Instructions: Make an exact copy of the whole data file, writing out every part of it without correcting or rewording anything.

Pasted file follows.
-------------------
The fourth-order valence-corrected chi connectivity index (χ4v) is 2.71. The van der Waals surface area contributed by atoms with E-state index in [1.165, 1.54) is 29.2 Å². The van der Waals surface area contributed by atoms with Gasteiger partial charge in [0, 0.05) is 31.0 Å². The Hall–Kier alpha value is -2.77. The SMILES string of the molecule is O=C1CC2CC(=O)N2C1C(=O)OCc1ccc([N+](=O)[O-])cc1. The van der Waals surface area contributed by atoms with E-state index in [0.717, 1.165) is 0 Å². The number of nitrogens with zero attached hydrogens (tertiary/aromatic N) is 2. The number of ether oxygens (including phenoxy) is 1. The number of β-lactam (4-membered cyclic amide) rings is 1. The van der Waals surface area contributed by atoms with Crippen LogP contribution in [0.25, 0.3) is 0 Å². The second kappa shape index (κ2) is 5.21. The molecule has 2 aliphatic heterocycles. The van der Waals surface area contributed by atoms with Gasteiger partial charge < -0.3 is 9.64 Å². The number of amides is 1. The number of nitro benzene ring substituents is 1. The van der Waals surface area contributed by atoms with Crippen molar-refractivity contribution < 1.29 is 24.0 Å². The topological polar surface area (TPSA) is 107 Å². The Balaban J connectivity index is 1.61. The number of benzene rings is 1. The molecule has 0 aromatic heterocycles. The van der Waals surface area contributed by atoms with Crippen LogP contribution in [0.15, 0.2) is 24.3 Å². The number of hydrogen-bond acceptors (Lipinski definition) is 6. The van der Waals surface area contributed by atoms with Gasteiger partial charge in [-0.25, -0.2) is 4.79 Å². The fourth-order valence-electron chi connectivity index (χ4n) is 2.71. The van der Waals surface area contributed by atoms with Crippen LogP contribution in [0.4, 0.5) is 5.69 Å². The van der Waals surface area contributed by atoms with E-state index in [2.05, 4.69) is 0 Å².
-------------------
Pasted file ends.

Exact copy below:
The fourth-order valence-corrected chi connectivity index (χ4v) is 2.71. The van der Waals surface area contributed by atoms with E-state index in [1.165, 1.54) is 29.2 Å². The van der Waals surface area contributed by atoms with Gasteiger partial charge in [0, 0.05) is 31.0 Å². The Hall–Kier alpha value is -2.77. The SMILES string of the molecule is O=C1CC2CC(=O)N2C1C(=O)OCc1ccc([N+](=O)[O-])cc1. The van der Waals surface area contributed by atoms with E-state index in [0.717, 1.165) is 0 Å². The number of nitrogens with zero attached hydrogens (tertiary/aromatic N) is 2. The number of ether oxygens (including phenoxy) is 1. The number of β-lactam (4-membered cyclic amide) rings is 1. The van der Waals surface area contributed by atoms with Crippen LogP contribution in [0.25, 0.3) is 0 Å². The second kappa shape index (κ2) is 5.21. The molecule has 2 aliphatic heterocycles. The van der Waals surface area contributed by atoms with Gasteiger partial charge < -0.3 is 9.64 Å². The number of amides is 1. The number of nitro benzene ring substituents is 1. The van der Waals surface area contributed by atoms with Crippen molar-refractivity contribution < 1.29 is 24.0 Å². The topological polar surface area (TPSA) is 107 Å². The Balaban J connectivity index is 1.61. The number of benzene rings is 1. The molecule has 0 aromatic heterocycles. The van der Waals surface area contributed by atoms with Crippen LogP contribution in [0.15, 0.2) is 24.3 Å². The number of hydrogen-bond acceptors (Lipinski definition) is 6. The van der Waals surface area contributed by atoms with Gasteiger partial charge in [-0.25, -0.2) is 4.79 Å². The fourth-order valence-electron chi connectivity index (χ4n) is 2.71. The van der Waals surface area contributed by atoms with Crippen LogP contribution in [0.4, 0.5) is 5.69 Å². The van der Waals surface area contributed by atoms with E-state index in [2.05, 4.69) is 0 Å².